A "big shift" in consumer trends post Covid-19 lockdown has inspired a local business coach to open a new mall. But it's a mall with a difference.
There aren't any car parks, eftpos machines or food courts. It's all online.
The new virtual mall initiative aims to help get businesses trading online and allows them to future-proof themselves against any possibility of another lockdown.
Following the recent rollout of the Whakatāne Virtual Mall, Whakatāne chartered accountant Jason Lougher joined forces with Kiwi tech company Mall Planet to deliver more than 26 virtual malls nationwide.
Tauranga's virtual mall is launching on November 1, with malls in Rotorua, Gisborne, Hawke's Bay, Coromandel, Marlborough and Queenstown under development.
A virtual mall aims to be a "one-stop-shop" for businesses to sell goods and services.
The idea is for every business to have a store in their region's Virtual Mall, run by a local mall operator dubbed the Virtual Mayor of the City.
Love Your Business founder Phil Holland is behind the Tauranga Virtual Mall.
Holland contacted Lougher during lockdown after recognising a need for Tauranga businesses to be able to afford to trade online.
"It's a really neat story. It's a Kiwi company behind the development and they are awesome guys to work with."
He said more than 100 Tauranga business were already onboard.
Holland said there had been some "big shifts" in consumer trends post Covid-19 lockdown, with more people working from home.
It was now about educating business owners about how to adapt to the change in shopping behaviours, he said, but many people didn't have the budget for a brand new eCommerce website.
"If you're a small business or have started a side hustle, you can have a full eCommerce website for about $149. It makes it really affordable.
"It gives them the ability to carry on trading should we have another lockdown. We are future-proofing businesses."
Businesses are charged a small fee if they sell something, which goes back into website development but there are no ongoing fees.
"We are also working on a real estate and a jobs function and ultimately a buy and sell type function.
"It kind of builds that one-stop shop ... It is like walking through a shopping centre."
As a business coach, Holland said business owners feared the unknown after the initial lockdown.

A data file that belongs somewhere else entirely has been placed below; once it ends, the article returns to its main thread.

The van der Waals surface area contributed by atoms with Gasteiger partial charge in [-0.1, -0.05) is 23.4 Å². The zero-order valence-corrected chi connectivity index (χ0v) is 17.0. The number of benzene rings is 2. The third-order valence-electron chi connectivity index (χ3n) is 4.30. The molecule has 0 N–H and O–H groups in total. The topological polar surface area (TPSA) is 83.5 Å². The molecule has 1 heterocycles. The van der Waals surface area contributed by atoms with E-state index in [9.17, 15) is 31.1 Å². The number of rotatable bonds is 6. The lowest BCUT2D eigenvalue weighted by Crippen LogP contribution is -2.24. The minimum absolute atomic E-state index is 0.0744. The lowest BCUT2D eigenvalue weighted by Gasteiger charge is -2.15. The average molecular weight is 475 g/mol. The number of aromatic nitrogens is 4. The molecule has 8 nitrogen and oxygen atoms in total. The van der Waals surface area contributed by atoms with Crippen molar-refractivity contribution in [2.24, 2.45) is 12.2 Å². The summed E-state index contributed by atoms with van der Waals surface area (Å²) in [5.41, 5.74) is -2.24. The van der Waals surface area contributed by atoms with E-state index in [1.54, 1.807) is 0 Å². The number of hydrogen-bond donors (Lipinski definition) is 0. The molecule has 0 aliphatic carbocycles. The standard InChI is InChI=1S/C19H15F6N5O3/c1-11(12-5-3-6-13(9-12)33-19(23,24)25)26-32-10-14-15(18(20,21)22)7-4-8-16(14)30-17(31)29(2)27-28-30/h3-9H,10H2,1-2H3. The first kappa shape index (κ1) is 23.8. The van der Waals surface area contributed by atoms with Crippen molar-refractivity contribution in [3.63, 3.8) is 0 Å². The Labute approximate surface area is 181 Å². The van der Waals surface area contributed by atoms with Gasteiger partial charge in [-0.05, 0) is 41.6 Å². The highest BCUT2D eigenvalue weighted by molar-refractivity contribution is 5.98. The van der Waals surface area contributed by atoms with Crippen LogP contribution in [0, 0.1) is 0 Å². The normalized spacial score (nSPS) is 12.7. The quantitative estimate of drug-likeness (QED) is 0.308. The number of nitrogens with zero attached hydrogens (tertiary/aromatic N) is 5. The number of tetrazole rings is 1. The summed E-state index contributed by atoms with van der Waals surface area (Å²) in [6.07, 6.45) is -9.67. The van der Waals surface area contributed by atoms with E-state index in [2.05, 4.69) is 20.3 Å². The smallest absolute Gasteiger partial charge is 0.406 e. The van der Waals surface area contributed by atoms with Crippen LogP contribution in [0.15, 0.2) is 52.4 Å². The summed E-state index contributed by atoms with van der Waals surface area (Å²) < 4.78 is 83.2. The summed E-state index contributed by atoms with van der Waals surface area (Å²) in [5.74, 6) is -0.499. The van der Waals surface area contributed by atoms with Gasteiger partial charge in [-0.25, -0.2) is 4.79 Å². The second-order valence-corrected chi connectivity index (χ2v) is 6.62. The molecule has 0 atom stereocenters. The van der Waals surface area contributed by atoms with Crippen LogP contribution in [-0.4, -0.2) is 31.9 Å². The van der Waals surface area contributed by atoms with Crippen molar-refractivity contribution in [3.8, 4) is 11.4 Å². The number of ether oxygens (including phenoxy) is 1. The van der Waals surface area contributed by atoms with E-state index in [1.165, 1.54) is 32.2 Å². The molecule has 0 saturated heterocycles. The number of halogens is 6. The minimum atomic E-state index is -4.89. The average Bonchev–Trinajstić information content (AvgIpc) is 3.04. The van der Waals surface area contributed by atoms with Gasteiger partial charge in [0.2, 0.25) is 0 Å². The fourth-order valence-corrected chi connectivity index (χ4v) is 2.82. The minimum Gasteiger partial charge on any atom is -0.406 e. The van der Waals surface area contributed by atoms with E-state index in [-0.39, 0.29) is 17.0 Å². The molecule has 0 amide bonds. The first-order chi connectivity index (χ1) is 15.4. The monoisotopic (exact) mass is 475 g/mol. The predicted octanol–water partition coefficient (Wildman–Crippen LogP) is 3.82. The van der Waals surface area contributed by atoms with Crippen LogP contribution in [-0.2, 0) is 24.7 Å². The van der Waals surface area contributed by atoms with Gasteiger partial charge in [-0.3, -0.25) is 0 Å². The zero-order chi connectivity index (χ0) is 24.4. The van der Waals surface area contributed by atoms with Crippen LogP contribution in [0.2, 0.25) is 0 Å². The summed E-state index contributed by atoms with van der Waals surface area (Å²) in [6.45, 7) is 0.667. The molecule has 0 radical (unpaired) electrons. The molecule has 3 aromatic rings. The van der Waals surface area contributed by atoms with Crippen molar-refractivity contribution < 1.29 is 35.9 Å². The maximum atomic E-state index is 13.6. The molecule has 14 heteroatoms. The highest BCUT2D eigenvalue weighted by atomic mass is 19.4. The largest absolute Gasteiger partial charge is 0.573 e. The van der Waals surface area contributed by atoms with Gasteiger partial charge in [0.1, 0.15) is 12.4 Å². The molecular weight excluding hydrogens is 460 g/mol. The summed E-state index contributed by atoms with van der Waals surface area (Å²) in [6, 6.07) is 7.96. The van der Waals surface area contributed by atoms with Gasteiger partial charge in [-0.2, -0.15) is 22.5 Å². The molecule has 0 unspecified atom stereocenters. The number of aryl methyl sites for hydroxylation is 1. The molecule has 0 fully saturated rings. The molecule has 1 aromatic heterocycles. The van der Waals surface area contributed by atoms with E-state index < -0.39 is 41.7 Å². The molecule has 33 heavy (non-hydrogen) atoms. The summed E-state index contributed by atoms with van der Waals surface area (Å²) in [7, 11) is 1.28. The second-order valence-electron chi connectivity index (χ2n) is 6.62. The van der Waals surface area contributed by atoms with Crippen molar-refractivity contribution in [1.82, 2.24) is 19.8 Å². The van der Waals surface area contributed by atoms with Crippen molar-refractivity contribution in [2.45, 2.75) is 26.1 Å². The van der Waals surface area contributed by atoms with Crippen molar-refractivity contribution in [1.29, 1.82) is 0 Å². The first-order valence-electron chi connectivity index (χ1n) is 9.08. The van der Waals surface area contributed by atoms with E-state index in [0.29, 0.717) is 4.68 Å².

"In the first two or three weeks, I was working 12-plus hour days with business owners, calming them down, putting a plan in place. It had a big mental impact on business owners.
"But it has been the most rewarding time in my career. It is just giving business owners that confidence to keep forging ahead."
Now, he said it was all about cash flow.
"We have got a short runway to Christmas. I think Christmas is going to be very different this year. We have got a bit of a cash-flow crunch at the moment."
Holland said now was the time to shop local.
"What comes around, goes around. By supporting local business we are supporting local jobs and economy, therefore, we get the growth rather than it going elsewhere.
"Let's love Tauranga. Let's love our home first."
Lougher said businesses were really feeling it at the moment and needed support from their local community.
"We saw this in Whakatāne where local business owners were already under strain after the tragic Whakaari/White Island volcano eruption saw a significant downturn of tourists to the area, and then the economic fallout from Covid-19."
Lougher said the feedback about the Whakatāne Virtual Mall had been outstanding.
"We have all seen various directories, and pop up marketplaces appear over the past few months but we want to provide something that would last long beyond Covid-19.
"This platform is the next evolutionary step in using the internet as a local community and it's an innovative New Zealand development.
"We need to keep spending locally because it supports our community, small business owners and it's better for the New Zealand environment."
Mall Planet director Michael Fahey said what was unique about virtual malls was business owners got instant access to a "vibrant community of potential consumers".
"Gone are the days that you need an exuberant marketing budget just to get your website found online."
Tauranga Chamber of Commerce chief executive Matt Cowley said many businesses knew they were missing opportunities by not having a great online presence, but many were scared of the unknown and high costs.
"This is one example of how a business can be guided through an easy process to build an online presence that complements their brick and mortar operations.
"An online presence opens you up to many more customers, which means you need to have a variety of ways that people can find out about your website."
Retail NZ chief executive Greg Harford said shopping locally helped keep businesses afloat and create local jobs.
"Covid-19 has put many local businesses under enormous pressure and they can only survive and thrive with the support of their customers.
"We are seeing a number of marketplaces develop to serve local customers or particular niches in the retail market."
During the course of the Covid-19 crisis, Harford said there had been a "big shift" towards shopping online, which made a digital presence even more important.
"A digital presence not only means it's easier to serve your existing local customers, but also means that you can potentially grow your customer base and find new customers from outside your immediate local area."
Tauranga Virtual Mall
• Free to join.
• A new Store Configuration Wizard means anyone can create a store within a few minutes and get trading.
• Option for operators to build the website for businesses for a one-time fee of $99 + GST.
• Or, if businesses don't already have a website, for a monthly fee of about $20 businesses can have their store hosted on their own domain name and it works as a full-featured website.